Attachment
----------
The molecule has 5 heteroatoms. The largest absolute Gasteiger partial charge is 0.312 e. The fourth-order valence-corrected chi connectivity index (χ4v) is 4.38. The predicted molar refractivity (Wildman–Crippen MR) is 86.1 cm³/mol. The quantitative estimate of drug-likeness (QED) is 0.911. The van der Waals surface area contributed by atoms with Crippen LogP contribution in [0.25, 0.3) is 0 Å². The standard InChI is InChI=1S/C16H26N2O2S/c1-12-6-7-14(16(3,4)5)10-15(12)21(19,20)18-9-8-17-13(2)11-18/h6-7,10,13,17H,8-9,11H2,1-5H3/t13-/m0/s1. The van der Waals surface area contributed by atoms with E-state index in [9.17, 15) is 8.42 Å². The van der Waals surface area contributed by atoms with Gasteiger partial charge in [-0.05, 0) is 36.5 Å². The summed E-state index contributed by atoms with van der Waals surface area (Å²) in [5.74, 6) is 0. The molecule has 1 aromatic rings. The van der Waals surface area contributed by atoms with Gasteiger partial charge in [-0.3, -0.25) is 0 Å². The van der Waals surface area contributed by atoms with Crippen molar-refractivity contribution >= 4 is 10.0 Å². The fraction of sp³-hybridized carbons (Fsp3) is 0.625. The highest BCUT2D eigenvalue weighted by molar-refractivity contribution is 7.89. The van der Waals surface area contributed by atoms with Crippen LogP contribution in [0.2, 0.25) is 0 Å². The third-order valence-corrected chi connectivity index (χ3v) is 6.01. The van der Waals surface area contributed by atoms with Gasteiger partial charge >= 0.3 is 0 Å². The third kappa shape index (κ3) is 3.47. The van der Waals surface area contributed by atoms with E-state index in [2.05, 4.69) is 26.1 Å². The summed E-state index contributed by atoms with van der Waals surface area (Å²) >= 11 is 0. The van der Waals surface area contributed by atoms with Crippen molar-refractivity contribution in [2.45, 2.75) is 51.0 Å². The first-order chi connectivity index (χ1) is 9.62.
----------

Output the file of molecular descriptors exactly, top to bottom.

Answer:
The molecule has 5 heteroatoms. The largest absolute Gasteiger partial charge is 0.312 e. The fourth-order valence-corrected chi connectivity index (χ4v) is 4.38. The predicted molar refractivity (Wildman–Crippen MR) is 86.1 cm³/mol. The quantitative estimate of drug-likeness (QED) is 0.911. The van der Waals surface area contributed by atoms with Crippen LogP contribution in [0.25, 0.3) is 0 Å². The standard InChI is InChI=1S/C16H26N2O2S/c1-12-6-7-14(16(3,4)5)10-15(12)21(19,20)18-9-8-17-13(2)11-18/h6-7,10,13,17H,8-9,11H2,1-5H3/t13-/m0/s1. The van der Waals surface area contributed by atoms with E-state index in [9.17, 15) is 8.42 Å². The van der Waals surface area contributed by atoms with Gasteiger partial charge in [-0.05, 0) is 36.5 Å². The summed E-state index contributed by atoms with van der Waals surface area (Å²) in [5.74, 6) is 0. The molecule has 1 aromatic rings. The van der Waals surface area contributed by atoms with Gasteiger partial charge in [-0.3, -0.25) is 0 Å². The van der Waals surface area contributed by atoms with Crippen molar-refractivity contribution >= 4 is 10.0 Å². The fraction of sp³-hybridized carbons (Fsp3) is 0.625. The highest BCUT2D eigenvalue weighted by molar-refractivity contribution is 7.89. The van der Waals surface area contributed by atoms with Crippen LogP contribution in [0.2, 0.25) is 0 Å². The third-order valence-corrected chi connectivity index (χ3v) is 6.01. The van der Waals surface area contributed by atoms with Gasteiger partial charge >= 0.3 is 0 Å². The third kappa shape index (κ3) is 3.47. The van der Waals surface area contributed by atoms with E-state index in [2.05, 4.69) is 26.1 Å². The summed E-state index contributed by atoms with van der Waals surface area (Å²) >= 11 is 0. The van der Waals surface area contributed by atoms with Crippen molar-refractivity contribution in [2.45, 2.75) is 51.0 Å². The first-order chi connectivity index (χ1) is 9.62.